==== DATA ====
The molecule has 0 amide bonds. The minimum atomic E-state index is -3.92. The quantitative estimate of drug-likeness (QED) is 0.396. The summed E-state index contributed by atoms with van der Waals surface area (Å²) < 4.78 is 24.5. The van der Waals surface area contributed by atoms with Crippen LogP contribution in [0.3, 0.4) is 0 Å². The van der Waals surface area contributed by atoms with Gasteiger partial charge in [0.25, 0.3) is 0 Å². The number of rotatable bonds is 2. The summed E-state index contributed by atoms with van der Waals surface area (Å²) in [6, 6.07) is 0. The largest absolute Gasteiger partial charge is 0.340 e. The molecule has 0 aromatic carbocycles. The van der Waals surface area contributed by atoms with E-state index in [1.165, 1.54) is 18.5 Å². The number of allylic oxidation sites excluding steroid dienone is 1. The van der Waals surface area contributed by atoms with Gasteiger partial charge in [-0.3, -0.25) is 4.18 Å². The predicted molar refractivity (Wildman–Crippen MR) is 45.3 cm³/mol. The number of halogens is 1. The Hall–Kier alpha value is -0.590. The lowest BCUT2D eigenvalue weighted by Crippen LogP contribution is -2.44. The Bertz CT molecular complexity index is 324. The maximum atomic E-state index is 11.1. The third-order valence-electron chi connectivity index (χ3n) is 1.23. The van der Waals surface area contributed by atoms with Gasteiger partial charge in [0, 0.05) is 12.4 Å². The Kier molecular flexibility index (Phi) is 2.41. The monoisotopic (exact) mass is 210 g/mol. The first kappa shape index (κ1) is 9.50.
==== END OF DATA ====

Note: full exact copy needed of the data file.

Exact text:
The molecule has 0 amide bonds. The minimum atomic E-state index is -3.92. The quantitative estimate of drug-likeness (QED) is 0.396. The summed E-state index contributed by atoms with van der Waals surface area (Å²) < 4.78 is 24.5. The van der Waals surface area contributed by atoms with Crippen LogP contribution in [0.3, 0.4) is 0 Å². The van der Waals surface area contributed by atoms with Gasteiger partial charge in [0.25, 0.3) is 0 Å². The number of rotatable bonds is 2. The summed E-state index contributed by atoms with van der Waals surface area (Å²) in [6, 6.07) is 0. The largest absolute Gasteiger partial charge is 0.340 e. The molecule has 0 aromatic carbocycles. The van der Waals surface area contributed by atoms with E-state index in [1.165, 1.54) is 18.5 Å². The number of allylic oxidation sites excluding steroid dienone is 1. The van der Waals surface area contributed by atoms with Gasteiger partial charge in [-0.3, -0.25) is 4.18 Å². The predicted molar refractivity (Wildman–Crippen MR) is 45.3 cm³/mol. The number of halogens is 1. The Hall–Kier alpha value is -0.590. The lowest BCUT2D eigenvalue weighted by Crippen LogP contribution is -2.44. The Bertz CT molecular complexity index is 324. The maximum atomic E-state index is 11.1. The third-order valence-electron chi connectivity index (χ3n) is 1.23. The van der Waals surface area contributed by atoms with Gasteiger partial charge in [0, 0.05) is 12.4 Å². The Kier molecular flexibility index (Phi) is 2.41. The monoisotopic (exact) mass is 210 g/mol. The first kappa shape index (κ1) is 9.50.